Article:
On November 9, on the eve of the completion of a year in the office as Chief Justice of India, D.Y. Chandrachud, in an interview, mentioned that “we should not reject constitutional morality because it may sometimes be in tension with existing social practices”.
While introducing ‘The Draft Constitution’ to the Constituent Assembly on November 4, 1948, B.R. Ambedkar highlighted the need to diffuse ‘constitutional morality’ in Indian society. He opined that it is imperative to deepen the democracy, which is only a ‘top-dressing on Indian soil, which is essentially undemocratic’.
The journey of 75 years of constitutionalism in India provides the perfect context to revisit the idea of constitutional morality in light of the ongoing tussle between the governors and the elected governments, especially in Kerala, Maharashtra, Punjab, West Bengal and Tamil Nadu.
The Supreme Court has expressed serious concerns about the delays by some of the governors in assenting to the Bills passed by the state legislatures. This violates the constitutional provisions and the doctrine of constitutional morality.
The constitution of India has envisaged the role of the governor as custodian of constitutionalism in the respective states; however, owing to the nature of appointment using nominee/selection by the union government, most of the time, the governors abide by the obligation to the ruling dispensation rather than to the constitutionalism. This has deepened the crisis between the union and state relations by corroding the principle of cooperative federalism. The conduct of governor/s in these states has resurrected the question of the need to continue the governor’s office in parliamentary democracy.
The inordinate delay of governor/s in granting assent to the Bills has become the unwritten rule in some of these states, thereby diminishing the credibility of the institution of the governor. Misusing the governor’s office by the Union government in power is not entirely new. It has been in practice since 1950. This is true for the largest political alliances of NDA and UPA, led by the Bharatiya Janata Party and Indian National Congress, respectively.
The increased misuse of the governor’s office by the ruling governments for political reasons is the most destructive pattern in our democracy. The arbitrary use of Article 356 is one of the most commonly used political strategies through the governor’s office to dismantle the state-elected governments. Only the President of India, upon receiving a report from the governor, can proclaim an emergency in case of the state’s constitutional machinery failure.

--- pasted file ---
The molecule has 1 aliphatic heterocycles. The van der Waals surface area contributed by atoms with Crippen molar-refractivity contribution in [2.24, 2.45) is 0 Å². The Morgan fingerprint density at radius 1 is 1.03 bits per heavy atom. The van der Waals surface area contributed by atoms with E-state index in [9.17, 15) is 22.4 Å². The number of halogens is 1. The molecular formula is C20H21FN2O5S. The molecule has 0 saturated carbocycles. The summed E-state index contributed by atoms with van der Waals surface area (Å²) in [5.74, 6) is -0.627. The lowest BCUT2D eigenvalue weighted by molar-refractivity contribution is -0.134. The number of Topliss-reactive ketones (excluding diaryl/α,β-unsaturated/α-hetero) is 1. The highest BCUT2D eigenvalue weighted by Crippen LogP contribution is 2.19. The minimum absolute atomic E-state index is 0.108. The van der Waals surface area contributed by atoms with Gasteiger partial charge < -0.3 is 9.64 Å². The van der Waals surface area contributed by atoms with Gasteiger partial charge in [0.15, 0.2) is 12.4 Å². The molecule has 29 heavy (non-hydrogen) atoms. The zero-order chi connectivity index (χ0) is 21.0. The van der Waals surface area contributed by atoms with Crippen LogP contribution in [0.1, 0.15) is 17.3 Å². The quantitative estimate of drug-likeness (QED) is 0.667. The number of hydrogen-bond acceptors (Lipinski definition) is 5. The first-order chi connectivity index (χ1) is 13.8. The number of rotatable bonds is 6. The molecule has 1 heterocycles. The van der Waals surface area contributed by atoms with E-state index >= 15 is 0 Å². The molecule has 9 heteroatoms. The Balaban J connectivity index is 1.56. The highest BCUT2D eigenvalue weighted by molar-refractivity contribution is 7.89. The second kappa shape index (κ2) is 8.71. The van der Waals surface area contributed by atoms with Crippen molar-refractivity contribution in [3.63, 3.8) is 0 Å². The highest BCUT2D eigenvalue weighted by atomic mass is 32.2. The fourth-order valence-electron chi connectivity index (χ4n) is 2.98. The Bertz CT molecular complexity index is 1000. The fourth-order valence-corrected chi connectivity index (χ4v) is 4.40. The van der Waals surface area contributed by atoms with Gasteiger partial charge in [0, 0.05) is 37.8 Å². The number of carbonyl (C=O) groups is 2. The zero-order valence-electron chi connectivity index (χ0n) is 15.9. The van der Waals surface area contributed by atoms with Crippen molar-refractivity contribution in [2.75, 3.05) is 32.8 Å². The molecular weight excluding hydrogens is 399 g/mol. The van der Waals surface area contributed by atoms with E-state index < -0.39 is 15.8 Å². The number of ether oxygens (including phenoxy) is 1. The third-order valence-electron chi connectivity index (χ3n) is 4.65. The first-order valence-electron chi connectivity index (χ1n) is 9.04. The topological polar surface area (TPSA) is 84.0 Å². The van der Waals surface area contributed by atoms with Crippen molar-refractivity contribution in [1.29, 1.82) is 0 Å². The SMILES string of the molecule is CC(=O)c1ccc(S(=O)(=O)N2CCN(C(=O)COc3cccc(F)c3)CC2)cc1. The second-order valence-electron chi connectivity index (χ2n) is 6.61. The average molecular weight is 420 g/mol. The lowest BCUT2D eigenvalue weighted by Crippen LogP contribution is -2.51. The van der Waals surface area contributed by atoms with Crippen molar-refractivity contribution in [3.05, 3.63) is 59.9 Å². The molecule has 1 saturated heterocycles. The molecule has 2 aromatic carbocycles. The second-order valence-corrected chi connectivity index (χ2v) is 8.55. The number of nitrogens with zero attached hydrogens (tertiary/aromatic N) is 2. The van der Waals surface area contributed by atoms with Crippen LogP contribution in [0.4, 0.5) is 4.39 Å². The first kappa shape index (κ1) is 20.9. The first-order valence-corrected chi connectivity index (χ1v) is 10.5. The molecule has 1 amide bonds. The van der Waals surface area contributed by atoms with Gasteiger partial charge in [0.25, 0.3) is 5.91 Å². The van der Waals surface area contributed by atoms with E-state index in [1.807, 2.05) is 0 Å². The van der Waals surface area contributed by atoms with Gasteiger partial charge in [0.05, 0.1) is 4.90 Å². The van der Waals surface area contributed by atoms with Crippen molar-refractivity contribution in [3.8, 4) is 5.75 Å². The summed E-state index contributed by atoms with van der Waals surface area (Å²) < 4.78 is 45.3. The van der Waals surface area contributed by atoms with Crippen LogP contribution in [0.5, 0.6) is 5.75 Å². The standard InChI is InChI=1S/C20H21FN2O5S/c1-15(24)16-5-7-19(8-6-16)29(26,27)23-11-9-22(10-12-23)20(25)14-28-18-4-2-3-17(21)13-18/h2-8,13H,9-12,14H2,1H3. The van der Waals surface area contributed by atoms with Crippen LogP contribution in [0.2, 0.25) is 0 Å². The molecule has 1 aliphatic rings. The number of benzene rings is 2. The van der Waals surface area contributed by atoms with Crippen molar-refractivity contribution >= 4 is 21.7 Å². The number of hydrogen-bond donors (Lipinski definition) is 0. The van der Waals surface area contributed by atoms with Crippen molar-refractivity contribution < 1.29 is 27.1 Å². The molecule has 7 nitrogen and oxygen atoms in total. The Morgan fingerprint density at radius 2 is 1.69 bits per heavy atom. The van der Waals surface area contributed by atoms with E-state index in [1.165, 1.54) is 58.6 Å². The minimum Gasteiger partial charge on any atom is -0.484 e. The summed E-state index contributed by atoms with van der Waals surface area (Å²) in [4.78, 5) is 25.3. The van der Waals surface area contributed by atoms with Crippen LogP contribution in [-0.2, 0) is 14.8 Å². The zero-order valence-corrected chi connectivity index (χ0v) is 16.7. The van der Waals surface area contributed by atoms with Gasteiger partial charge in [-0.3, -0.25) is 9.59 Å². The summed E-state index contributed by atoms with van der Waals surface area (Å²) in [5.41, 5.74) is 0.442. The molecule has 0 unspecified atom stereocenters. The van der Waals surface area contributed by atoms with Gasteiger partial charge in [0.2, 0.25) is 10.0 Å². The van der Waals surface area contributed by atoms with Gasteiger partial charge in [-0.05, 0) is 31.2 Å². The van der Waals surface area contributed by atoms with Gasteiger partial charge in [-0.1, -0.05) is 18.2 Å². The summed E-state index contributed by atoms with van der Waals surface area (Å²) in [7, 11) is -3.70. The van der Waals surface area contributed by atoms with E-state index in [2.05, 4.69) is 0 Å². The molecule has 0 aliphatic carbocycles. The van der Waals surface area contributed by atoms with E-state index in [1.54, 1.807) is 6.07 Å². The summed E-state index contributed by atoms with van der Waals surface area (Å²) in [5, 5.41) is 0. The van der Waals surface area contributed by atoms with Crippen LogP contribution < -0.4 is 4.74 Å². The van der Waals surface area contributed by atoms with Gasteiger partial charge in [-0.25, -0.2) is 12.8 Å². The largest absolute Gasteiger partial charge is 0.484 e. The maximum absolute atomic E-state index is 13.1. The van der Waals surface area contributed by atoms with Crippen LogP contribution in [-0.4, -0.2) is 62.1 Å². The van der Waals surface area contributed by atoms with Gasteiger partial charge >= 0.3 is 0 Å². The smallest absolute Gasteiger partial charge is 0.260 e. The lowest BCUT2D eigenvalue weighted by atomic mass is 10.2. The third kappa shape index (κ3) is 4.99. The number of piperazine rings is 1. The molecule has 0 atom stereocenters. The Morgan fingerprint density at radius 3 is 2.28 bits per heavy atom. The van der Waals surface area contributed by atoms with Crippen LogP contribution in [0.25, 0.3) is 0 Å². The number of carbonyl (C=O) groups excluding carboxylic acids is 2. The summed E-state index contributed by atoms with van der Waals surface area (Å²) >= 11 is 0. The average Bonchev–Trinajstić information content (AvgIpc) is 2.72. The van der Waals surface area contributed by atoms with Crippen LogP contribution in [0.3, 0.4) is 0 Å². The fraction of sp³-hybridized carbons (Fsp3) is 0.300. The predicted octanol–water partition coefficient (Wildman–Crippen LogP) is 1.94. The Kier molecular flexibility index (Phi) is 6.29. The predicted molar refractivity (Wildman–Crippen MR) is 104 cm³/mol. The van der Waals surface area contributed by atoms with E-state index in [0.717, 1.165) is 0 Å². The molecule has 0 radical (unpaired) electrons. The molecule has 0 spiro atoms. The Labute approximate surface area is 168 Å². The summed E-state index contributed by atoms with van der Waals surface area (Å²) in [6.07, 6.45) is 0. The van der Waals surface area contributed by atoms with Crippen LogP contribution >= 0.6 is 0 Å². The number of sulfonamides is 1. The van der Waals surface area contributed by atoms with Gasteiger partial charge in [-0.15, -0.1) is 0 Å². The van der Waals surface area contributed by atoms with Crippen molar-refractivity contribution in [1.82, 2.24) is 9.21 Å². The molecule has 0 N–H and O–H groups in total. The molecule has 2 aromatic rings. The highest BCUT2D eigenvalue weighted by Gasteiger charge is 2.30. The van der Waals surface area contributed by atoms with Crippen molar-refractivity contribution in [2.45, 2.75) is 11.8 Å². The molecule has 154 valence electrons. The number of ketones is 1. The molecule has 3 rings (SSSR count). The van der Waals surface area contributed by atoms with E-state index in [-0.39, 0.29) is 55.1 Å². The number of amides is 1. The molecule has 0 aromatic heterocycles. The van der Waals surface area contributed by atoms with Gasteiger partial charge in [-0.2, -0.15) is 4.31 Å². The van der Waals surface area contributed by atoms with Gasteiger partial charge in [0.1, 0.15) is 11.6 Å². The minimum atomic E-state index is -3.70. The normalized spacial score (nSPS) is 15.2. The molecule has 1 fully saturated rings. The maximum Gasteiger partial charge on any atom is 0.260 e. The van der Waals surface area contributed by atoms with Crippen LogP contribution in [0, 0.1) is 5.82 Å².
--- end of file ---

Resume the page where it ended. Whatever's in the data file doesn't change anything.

Article 356 (1) of the constitution of India reads, “If the President, on receipt of a report from the Governor of the State or otherwise, is satisfied that a situation has arisen in which the government of the State cannot be carried on by following the provisions of this Constitution…”
The word “otherwise” in the provision mentioned above is left undefined and gives scope for the use or misuse of the powers by the constitutional authorities to regulate the states’ acts. The original draft of the constitution did not contain the word “otherwise”. It is worthwhile to recollect the Constituent Assembly debates on Article 278 and present Article 356. Article 356 of the constitution must be seen in conjunction with Articles 352-359 and 360 (financial emergency) and not alone.
The Constituent Assembly was unhappy with this Article, especially H.V. Kamath, who objected to the word “otherwise” in the provision and moved an amendment to delete the word. He observed that if the amendment was not accepted, “we are laying ourselves open to snare traps in our path wherein we shall be caught beyond any rescue”. The current tactic of delay in assenting the Bills/laws passed by the state governments by some governors is another arm to suppress democracy and the state’s sovereignty.
The fact that there is a conflict between the governor’s offices and the elected governments is sad. The immediate consequences of this trend are (i) affects public governance and administration (ii) erodes the harmonious relationship between the state and the Governor’s office (iii) destabilises the elected governments as they are under pressure of non-performing governance (iv) corrodes the union-state relations. Overall, the federal scheme of the constitution is in a state of disequilibrium.
Given this precarious situation where even the Supreme Court has raised questions on the conduct of Governors in clearing the Bills/laws, the following steps are necessary to come out of this governance conundrum.
Firstly, the state government must be consulted before the governor’s appointment by the Union government, as recommended by the Sarkaria Commission. This will ensure the much-needed consultation between the union and state governments, thereby strengthening the relationship between both of these governments in the true spirit of cooperative federalism.
Secondly, the Supreme Court of India must direct the Union Ministry of Law and Justice to frame the guidelines for the governor’s office, in consultation with the Law Commission of India, to assent to the Bills on time to avoid unregulated delays in future. Thirdly, empower the office of the President of India to recall the governor/s who are the subject of a constitutional violation in discharging the duties as per Article 200.
Lastly, the time has come to remove the word “otherwise” in Article 356 through a constitutional amendment, as governors have misused the word to dissolve many elected governments in states. This will curtail some of the discretionary powers (different from those accrued under the Fifth and Sixth Schedule of the Constitution) and prevent the misuse of the Governor’s office by the union government in power.
Nayakara Veeresha is an independent researcher and writer on governance and development.